Earlier this week, there was an article posted on The Tech Edvocate entitled “Should K-12 Classrooms Get On The Online Learning Bandwagon?”  The article states that there were “over 1.8 million K-12 students took distance-learning courses during the 2015 – 2016 school year,” as there are approximately 50.4 million K-12 students in the United States, this figure represents approximately 3.6% of the total K-12 population that are engaged in distance learning in the United States.

In an almost comical fashion, the following paragraph in the article states:

But how do we measure up to other countries? The short answer is that the U.S. is the leader in online learning due in part to our widespread access to broadband internet and how common it is in households and schools. Other nations are racing to catch up, though.

I say “in an almost comical fashion” because one of the three countries that the author focuses on is Canada (as well as England and China).  For Canada, the author wrote:

Canada. In 2011, enrollment in distance education courses for children in Canada was only around 4.2 percent for the total student population. That number is rising, though, despite highly-publicized criticism from teacher’s unions. An initiative in Nova Scotia seeks to nearly triple the number of students enrolled in online learning programs and Ontario is trying to centralize its online learning efforts to provide something similar to interdistrict learning in the U.S. Nine of the ten Canadian provinces have K-12 distance education programs run by the government.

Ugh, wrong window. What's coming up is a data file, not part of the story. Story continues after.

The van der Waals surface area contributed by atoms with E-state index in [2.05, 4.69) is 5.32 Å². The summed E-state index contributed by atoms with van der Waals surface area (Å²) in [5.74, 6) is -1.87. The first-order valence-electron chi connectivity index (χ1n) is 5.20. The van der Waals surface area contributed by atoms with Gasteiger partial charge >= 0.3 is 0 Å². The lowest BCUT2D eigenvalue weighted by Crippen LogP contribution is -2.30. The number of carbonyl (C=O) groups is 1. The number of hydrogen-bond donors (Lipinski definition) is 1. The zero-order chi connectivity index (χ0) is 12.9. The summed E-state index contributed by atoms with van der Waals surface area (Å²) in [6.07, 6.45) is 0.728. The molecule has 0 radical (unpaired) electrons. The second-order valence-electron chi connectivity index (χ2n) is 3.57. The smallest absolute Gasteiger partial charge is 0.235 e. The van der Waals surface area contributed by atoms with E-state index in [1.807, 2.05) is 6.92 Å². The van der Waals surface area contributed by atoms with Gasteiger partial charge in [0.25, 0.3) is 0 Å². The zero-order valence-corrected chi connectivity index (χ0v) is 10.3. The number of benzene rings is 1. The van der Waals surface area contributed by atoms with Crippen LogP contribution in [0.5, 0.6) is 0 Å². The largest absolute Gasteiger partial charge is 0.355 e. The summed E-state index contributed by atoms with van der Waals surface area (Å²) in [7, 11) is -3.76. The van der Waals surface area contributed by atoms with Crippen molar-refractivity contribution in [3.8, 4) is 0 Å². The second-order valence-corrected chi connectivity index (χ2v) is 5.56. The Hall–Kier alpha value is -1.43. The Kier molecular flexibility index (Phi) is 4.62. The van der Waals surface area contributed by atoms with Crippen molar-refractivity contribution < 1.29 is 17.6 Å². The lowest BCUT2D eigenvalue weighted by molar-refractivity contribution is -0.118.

The first thing to do is correct the data provided by the author.  As we have housed four additional reports into the state of K-12 distance education since 2011 on this website, we can report that the current level of enrollment in distance education courses in Canada is approximately 6.1% of all K-12 students.  But even at 4.2% of the total student population, that is still more than the 3.6% reported for the United States earlier.  Yet the United States is leading the way with 3.6% involvement, but Canada is catching up with 4.2% or 6.1% (depending on if you use recent data or five year old data).

The other issue that we have with this description of the state of online learning in Canada is the way that unions are characterized.  Unions have been supportive of K-12 distance and online learning in Canada.  Period.  In fact, we have highlighted this in several of the previous State of the Nation: K-12 E-Learning in Canada reports.  For example, in the 2012 edition of the report we described the supportive nature of unions on pages 15-17 or in the 2013 edition of the report on pages 15-16.

Responding to “The Tech Edvocate”

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